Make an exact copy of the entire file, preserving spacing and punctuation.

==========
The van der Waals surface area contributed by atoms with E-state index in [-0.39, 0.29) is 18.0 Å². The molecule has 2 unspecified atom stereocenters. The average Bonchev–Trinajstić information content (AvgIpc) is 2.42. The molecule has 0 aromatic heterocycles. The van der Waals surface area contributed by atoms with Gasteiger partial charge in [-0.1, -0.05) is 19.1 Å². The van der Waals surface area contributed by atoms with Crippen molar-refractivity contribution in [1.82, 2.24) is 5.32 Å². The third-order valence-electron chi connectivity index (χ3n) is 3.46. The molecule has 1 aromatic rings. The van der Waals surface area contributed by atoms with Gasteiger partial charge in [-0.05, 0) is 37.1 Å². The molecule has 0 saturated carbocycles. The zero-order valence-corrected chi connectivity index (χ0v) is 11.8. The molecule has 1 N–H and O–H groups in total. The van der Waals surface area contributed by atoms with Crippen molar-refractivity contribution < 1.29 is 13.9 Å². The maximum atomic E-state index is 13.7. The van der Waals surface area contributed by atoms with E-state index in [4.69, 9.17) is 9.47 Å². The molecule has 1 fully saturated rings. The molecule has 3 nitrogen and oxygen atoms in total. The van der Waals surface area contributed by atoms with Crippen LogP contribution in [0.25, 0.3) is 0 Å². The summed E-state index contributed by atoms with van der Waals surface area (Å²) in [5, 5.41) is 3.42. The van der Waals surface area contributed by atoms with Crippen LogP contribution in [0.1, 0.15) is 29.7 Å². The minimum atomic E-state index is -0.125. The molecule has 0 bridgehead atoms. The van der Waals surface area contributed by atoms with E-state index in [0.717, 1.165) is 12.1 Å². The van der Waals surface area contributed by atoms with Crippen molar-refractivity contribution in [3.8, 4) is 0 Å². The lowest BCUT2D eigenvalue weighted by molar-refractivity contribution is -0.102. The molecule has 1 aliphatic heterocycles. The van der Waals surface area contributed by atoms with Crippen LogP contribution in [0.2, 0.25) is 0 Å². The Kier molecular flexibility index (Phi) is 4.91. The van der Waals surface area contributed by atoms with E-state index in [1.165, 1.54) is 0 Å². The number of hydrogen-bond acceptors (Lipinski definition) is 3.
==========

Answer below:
The van der Waals surface area contributed by atoms with E-state index in [-0.39, 0.29) is 18.0 Å². The molecule has 2 unspecified atom stereocenters. The average Bonchev–Trinajstić information content (AvgIpc) is 2.42. The molecule has 0 aromatic heterocycles. The van der Waals surface area contributed by atoms with Gasteiger partial charge in [-0.1, -0.05) is 19.1 Å². The van der Waals surface area contributed by atoms with Crippen molar-refractivity contribution in [1.82, 2.24) is 5.32 Å². The third-order valence-electron chi connectivity index (χ3n) is 3.46. The molecule has 1 aromatic rings. The van der Waals surface area contributed by atoms with Gasteiger partial charge in [-0.05, 0) is 37.1 Å². The molecule has 0 saturated carbocycles. The zero-order valence-corrected chi connectivity index (χ0v) is 11.8. The molecule has 1 N–H and O–H groups in total. The van der Waals surface area contributed by atoms with Crippen molar-refractivity contribution < 1.29 is 13.9 Å². The maximum atomic E-state index is 13.7. The van der Waals surface area contributed by atoms with E-state index in [4.69, 9.17) is 9.47 Å². The molecule has 1 fully saturated rings. The molecule has 3 nitrogen and oxygen atoms in total. The van der Waals surface area contributed by atoms with Crippen LogP contribution in [0.25, 0.3) is 0 Å². The summed E-state index contributed by atoms with van der Waals surface area (Å²) in [5, 5.41) is 3.42. The van der Waals surface area contributed by atoms with Crippen LogP contribution in [0.1, 0.15) is 29.7 Å². The minimum atomic E-state index is -0.125. The molecule has 0 bridgehead atoms. The van der Waals surface area contributed by atoms with E-state index in [0.717, 1.165) is 12.1 Å². The van der Waals surface area contributed by atoms with Crippen molar-refractivity contribution in [3.8, 4) is 0 Å². The lowest BCUT2D eigenvalue weighted by molar-refractivity contribution is -0.102. The molecule has 1 aliphatic heterocycles. The van der Waals surface area contributed by atoms with Crippen LogP contribution in [0.2, 0.25) is 0 Å². The Kier molecular flexibility index (Phi) is 4.91. The van der Waals surface area contributed by atoms with E-state index in [1.165, 1.54) is 0 Å². The number of hydrogen-bond acceptors (Lipinski definition) is 3.